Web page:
Historians/Experts Weigh In On The Iraq-Vietnam Analogy

Ken AshfordHistory, IraqLeave a Comment

Continuing from this below, in which Bush uses the Vietnam-was-a-mistake model to promote his Iraq strategy, the experts weigh in:

Not surprisingly, they’re not impressed.

Historian Robert Dallek, who has written about the comparisons of Iraq to Vietnam, accused Bush of twisting history. “It just boggles my mind, the distortions I feel are perpetrated here by the president,” he said in a telephone interview.

“We were in Vietnam for 10 years. We dropped more bombs on Vietnam than we did in all of World War II in every theater. We lost 58,700 American lives, the second-greatest loss of lives in a foreign conflict. And we couldn’t work our will,” he said.

“What is Bush suggesting? That we didn’t fight hard enough, stay long enough? That’s nonsense. It’s a distortion,” he continued. “We’ve been in Iraq longer than we fought in World War II. It’s a disaster, and this is a political attempt to lay the blame for the disaster on his opponents. But the disaster is the consequence of going in, not getting out.”

And some more.

Vietnam historian Stanley Karnow said Bush is reaching for historical analogies that don’t track. “Vietnam was not a bunch of sectarian groups fighting each other,” as in Iraq, Karnow said. In Cambodia, the Khmer Rouge toppled a U.S.-backed government.

“Does he think we should have stayed in Vietnam?” Karnow asked.

And some more.

Steven Simon, a senior fellow at the Council on Foreign Relations, echoed these comments. “The President emphasized the violence in the wake of American withdrawal from Vietnam. But this happened because the United States left too late, not too early. It was the expansion of the war that opened the door to Pol Pot and the genocide of the Khmer Rouge. The longer you stay the worse it gets.”

For that matter, Rick Perlstein noted a series of posts — 1, 2, 3, and 4 — which, combined, debunk most of the popular conservative myths working their way through the political world today

Given today’s rhetoric, this is probably the most notable one.

It is true that tens of thousands of Vietnamese were killed, and hundreds of thousands exiled to “re-education” camps, by a triumphant Communist government after Saigon fell in 1975. But by the early 1970s as the worst American bombing was raging, hundreds of thousands of Vietnamese were being killed, and millions being exiled from their homes — carnage that came to a dead stop once the war ended. As cruel as the Communist consolidation of power was, ending the war entailed an obvious net saving of lives, and if it were saving lives conservatives actually cared about — instead of scoring ideological points — this should be obvious.

That’s the first point. The second: America’s war aim — standing up an anti-Communist democratic government in Saigon absent an American military occupation — was impossible. President Nixon admitted this privately all the time, even while he was simultaneously publicly claiming he was negotiating to achieve exactly that. The point has finally become so obvious that now even conservatives admit it. Though conservatives still haven’t brought themselves to admit the more fundamental point: Nixon was right. Indeed, sickeningly, after more visits and better contacts in-country than any American politician, he had been saying we couldn’t win in Vietnam privately since 1966, as Len Garment disarmingly acknowledged in his memoir.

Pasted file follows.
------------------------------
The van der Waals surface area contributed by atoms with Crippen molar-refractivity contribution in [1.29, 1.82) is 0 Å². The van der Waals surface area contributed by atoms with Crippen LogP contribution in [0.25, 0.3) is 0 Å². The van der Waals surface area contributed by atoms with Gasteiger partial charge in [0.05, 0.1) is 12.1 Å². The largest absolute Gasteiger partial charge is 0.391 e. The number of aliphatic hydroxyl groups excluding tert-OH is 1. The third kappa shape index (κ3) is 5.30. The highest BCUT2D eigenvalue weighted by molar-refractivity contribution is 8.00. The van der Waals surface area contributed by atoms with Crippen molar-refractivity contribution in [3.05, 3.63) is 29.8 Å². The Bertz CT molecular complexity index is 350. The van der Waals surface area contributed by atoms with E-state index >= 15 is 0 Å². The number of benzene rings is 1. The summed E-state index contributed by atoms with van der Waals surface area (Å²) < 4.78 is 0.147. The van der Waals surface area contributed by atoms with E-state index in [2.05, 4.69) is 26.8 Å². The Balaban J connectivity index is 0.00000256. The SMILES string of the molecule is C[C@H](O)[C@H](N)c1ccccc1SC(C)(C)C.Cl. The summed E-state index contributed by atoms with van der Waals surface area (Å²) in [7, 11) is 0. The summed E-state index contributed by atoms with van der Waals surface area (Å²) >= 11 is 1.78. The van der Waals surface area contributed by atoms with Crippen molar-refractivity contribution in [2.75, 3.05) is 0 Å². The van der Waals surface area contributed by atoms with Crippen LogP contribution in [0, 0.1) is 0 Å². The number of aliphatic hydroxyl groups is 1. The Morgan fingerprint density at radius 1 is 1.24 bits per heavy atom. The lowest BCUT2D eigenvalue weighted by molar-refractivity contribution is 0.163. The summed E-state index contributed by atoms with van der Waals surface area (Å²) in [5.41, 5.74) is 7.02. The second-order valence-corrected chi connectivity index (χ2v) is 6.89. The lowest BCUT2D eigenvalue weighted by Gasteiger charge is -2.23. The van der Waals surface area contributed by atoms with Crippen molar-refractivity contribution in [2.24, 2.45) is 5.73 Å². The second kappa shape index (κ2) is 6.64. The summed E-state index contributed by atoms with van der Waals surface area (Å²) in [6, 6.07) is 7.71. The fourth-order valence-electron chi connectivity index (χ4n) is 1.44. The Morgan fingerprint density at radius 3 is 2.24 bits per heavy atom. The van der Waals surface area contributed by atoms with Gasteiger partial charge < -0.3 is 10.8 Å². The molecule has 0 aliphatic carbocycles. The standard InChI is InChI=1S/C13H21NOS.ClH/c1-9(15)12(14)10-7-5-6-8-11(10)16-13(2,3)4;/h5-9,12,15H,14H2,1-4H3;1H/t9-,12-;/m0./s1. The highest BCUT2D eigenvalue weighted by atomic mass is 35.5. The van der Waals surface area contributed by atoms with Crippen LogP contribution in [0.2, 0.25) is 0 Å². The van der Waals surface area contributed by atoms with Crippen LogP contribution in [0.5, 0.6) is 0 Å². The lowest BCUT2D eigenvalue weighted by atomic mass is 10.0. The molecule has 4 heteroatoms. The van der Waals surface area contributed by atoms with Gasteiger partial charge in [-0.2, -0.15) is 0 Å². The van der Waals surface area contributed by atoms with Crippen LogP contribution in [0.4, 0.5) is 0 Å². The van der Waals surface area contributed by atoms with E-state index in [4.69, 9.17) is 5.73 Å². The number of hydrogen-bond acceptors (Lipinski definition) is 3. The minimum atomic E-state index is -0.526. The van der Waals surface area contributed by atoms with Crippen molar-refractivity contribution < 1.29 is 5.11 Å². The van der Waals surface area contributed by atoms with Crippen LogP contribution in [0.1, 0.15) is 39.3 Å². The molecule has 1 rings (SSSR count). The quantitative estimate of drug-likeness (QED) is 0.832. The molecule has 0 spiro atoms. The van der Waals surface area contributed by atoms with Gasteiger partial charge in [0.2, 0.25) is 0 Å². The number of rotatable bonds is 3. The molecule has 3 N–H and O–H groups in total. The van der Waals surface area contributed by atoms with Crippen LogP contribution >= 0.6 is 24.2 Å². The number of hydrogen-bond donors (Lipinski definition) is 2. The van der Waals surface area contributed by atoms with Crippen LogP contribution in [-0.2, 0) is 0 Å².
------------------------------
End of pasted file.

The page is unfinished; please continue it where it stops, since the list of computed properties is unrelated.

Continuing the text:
Regrettably, in just one day, the right is flunking military policy, national security policy, foreign policy, and history. Not bad for a day’s work.

Here’s some more experts, explaining that Bush learned the wrong lessons from the Vietnam War (a war he avoided fighting in):

“Bush is cherry-picking history to support his case for staying the course,” said Br. Gen. John Johns (USA Ret.), an expert on counter-insurgency who also served in Vietnam. “What I learned in Vietnam is that US forces could not conduct a counterinsurgency operation. The longer we stay there, the worse it’s going to get.”


“The speech was an act of desperation to scare the American people into staying the course in Iraq,” said Lawrence Korb, a retired Vietnam Naval aviator and a senior fellow at the Center for American Progress. “He’s distorted the facts, painting all of the people in Iraq as being on the same side which is simply not the case. Iraq is a religious civil war.” Korb elaborated further on the refugee crisis as a result of the war in Iraq: “If the President cared about the refugees he’d let a lot more of them into our country.”

Rand Beers, a former Marine Corps Infantry Officer in Vietnam and now president of the National Security Network said, “The President’s analogies are as flawed as his strategy in Iraq. The longer we keep the dependency we’ve created in Iraq, the harder it will be for Iraqis to take responsibility for their own future.”

Moira Whelan, communications director for the National Security Network, summarized the reaction to Bush’s speech this way: “The outcry about the misrepresentations in the President’s speech tells us that experts, Vietnam veterans and the American people simply will not buy his attempt to mask the fact the surge has failed in Iraq.”